According to wikipedia the group isomorphism problem is an undecidable problem.

When we restrict to (countable) abelian groups does it become decidable or does it remain undecidable?

In case it becomes decidable I'd love to have a reference to an algorithm deciding it.


This is not a full answer (somehow I cannot comment), but when talking about presentations of abelian groups only the exponentvectors matter. This means: for a relation $x_1^{a_1}...x_n^{a_n}$ the only $[a_1,...,a_n]$ matters.

Therefore I presume the question can be decided by creating a matrix where the exponentvectors are its rows (entries are in $\mathbb Z$ ) and bringing it to some normal form (upper triangular) utilizing the euclidean algorithm (note that $\mathbb Z$ is not a field) which will then yield the isomorphism type as stated by the fundamental theorem of abelian groups.

I don't have a reference on this common knowledge but it might point you in some direction.

update2: I just noticed this is exactly what the Smith normal form computes. But this only applies to finite presentations, as stated in comments.

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    $\begingroup$ It's the fundamental theorem of finitely generated abelian groups. I'd like to consider countable groups. $\endgroup$ – Rasmus Jan 8 '11 at 15:13
  • $\begingroup$ Any group having a finite presentation is by definition finitely generated. The isomorphism problem doesn't make sense for infinite presentations. $\endgroup$ – Myself Jan 8 '11 at 15:21
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    $\begingroup$ @Myself: why not? Can't you give a Turing machine which prints out the relations? $\endgroup$ – Qiaochu Yuan Jan 8 '11 at 15:23
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    $\begingroup$ @Myself: sometimes people considered recursively presented groups as well in this theory. Apparently the fact that it is practically impossible for finite groups and provably impossible for some infinite finitely presented groups is not enough to deter the desire for more infininininitude. Countable torsion abelian groups actually have pretty recursive presentations, so I guess there is a good reason to study them. $\endgroup$ – Jack Schmidt Jan 8 '11 at 16:07
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    $\begingroup$ Looking at some papers though, it strikes me yet again as how ugly these problems are. Bounded abelian groups are direct sums of cyclic groups, just like finitely generated groups. However, it may not be possible to write down a set of direct summands of a recursive presentation of a bounded (countable) abelian group. So at the very least the "constructive recognition problem" is impossible, even if the "there is an isomorphism, we just have no idea what it is" problem is solvable. $\endgroup$ – Jack Schmidt Jan 8 '11 at 16:11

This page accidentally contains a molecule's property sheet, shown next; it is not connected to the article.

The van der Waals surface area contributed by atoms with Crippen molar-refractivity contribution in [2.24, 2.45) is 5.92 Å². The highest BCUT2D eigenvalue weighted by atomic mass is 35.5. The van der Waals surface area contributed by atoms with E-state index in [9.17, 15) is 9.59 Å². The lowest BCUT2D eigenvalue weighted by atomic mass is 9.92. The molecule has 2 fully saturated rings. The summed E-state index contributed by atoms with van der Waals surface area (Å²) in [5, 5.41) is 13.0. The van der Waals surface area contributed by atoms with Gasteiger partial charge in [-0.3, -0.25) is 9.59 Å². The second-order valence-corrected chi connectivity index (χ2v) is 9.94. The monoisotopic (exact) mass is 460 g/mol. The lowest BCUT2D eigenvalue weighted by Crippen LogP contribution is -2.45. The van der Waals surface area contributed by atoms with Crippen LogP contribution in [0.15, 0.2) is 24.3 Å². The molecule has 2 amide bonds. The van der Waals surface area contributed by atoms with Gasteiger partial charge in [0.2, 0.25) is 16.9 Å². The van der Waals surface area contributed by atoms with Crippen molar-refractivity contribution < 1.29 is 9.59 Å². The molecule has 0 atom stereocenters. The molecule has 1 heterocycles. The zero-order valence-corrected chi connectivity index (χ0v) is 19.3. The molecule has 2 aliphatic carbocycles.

If you are considering the notion of decidability in the sense of Turing decidability, as is usual in computability theory, then it doesn't make immediate sense to ask whether the isomorphism problem for arbitrary countable groups is decidable or not, since the "input" for an instance of this problem would consist of two infinite objects, the groups in some form of presentation. This takes one outside the context of decidability with Turing machines, which work with finite input and output.

The problem does make sense for finitely presented groups, since here one can be given two such presentations. In the abelian case, the isomorphism problem in this case is decidable. In the non-abelian case, it is not decidable---a result following from the non-decidability of the word problem, since one cannot even determine the special case of whether a given presentation is a presentation of the trivial group.

If you consider computably presented groups, by taking as inputs two programs that will enumerate the relations, then you will not be able to decide in finite time any nontrivial property of the sets they enumerate. This is a consequence of Rice's theorem. For example, you will not be able to decide whether the programs will enumerate no relations or all relations, and so the isomorphism problem will not be decidable in this context.

Nevertheless, by adopting a more set-theoretic rather than computational perspective, one could inquire what is the descriptive-set-theoretic complexity of the set of pairs of isomorphic countable abelian groups. It clearly has complexity at most $\Sigma^1_1$, that is, lightface analytic, since two groups are isomorphic iff there is an isomorphism, and I believe that it is likely $\Sigma^1_1$-complete, since the countable abelian groups can code quite a bit of information, but I would have to check with my descriptive set-theoretic collegues.

There is also the subject of Borel equivalence relation theory, which considers the complexity of equivalence relations under Borel reducibility, and in general, the isomorphism relation for finitely generated groups (not necessarily abelian) is a Borel relation in the relevant space, but quite high in complexity. The isomorphism relation of arbitrary countable groups is much higher still, and as I've said, I think it remains high even just for countable abelian groups.

  • $\begingroup$ Thank you for this interesting answer. Actually, the groups that come up in the application I have in mind come with or are defined via a finite presentation, and I have to check whether they are free or not. Do you know if there is an algorithm known for this particular case? $\endgroup$ – Rasmus Jan 9 '11 at 0:10
  • $\begingroup$ Also a reference for the decidability in the finitely presented abelian case would be great. $\endgroup$ – Rasmus Jan 9 '11 at 10:09
  • $\begingroup$ I kind of linked you through to the algorithm for finite presentations below... it's called the Smith normal form. $\endgroup$ – Myself Jan 9 '11 at 21:32

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